The Materiality of Memory: Digital dispersion and the Bombay film remake
(Jawaharlal Nehru University)
Paper short abstract:
This paper will trace the material displacement and virtual dispersion of the past object through the category of a remake in order to map the complexities of Bombay cinema’s tryst with the technological transition from celluloid to the digital.
Paper long abstract:
The Bombay film remake has, over the last one decade, emerged as a prominent industrial practice within popular cinema. While there is clearly a radical shift in the aesthetics of representation and its interaction with the digital proliferation of images, there is a sense that the past is being recovered. With films like Devdas (2002), Don (2006), Umrao Jaan (2007), Ram Gopal Varma Ki Aag (2007), Karzzz (2008), Dev D (2009), and the all-encompassing formula of the 1970s in Om Shanti Om (2007), we have seen how "pastness" has found a significant articulation in contemporary Bombay film culture. Fan clubs, video libraries, satellite broadcasting, revivals and retrospectives in museums, film festivals, archives, biographical legends and video sharing web portals have accentuated a more fragmented dissemination of the film's memory, constructing a public archive that has ensured audience familiarity with dialogues, songs, fashion trends, and the stars of the original. The remake deals with this familiar terrain of knowledge, foregrounding questions related to culture, consumption, and entertainment. The "original" is thus multiplied to circulate in diverse contexts and numerous sites as material evidence, wherein the aura of the original is transported from its temporal frame to enter the contemporary. This paper proposes to engage with the materiality of memory evoked in a remake as it travels from the restricted and potentially obscure enclosed space of the archives back into the domain of public exhibition in order to map the divergent impulses of cinema's celluloid history and its interaction with the contemporary digital culture.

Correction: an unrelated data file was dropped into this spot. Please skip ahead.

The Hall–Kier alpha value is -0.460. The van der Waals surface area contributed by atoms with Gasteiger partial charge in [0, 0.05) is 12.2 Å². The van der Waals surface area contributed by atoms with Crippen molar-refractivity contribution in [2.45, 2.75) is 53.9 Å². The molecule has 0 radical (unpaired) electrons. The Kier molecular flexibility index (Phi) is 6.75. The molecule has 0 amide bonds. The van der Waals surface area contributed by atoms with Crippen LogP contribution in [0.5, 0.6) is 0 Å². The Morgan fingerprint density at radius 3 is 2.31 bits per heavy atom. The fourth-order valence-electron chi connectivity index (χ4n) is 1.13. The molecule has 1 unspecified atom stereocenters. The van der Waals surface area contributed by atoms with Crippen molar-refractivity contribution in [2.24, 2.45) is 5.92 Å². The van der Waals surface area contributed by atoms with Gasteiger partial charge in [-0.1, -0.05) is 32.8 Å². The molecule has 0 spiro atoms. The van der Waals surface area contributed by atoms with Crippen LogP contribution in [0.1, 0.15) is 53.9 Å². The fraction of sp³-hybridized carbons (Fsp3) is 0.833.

Cinema matters: the changing film object in a globalizing world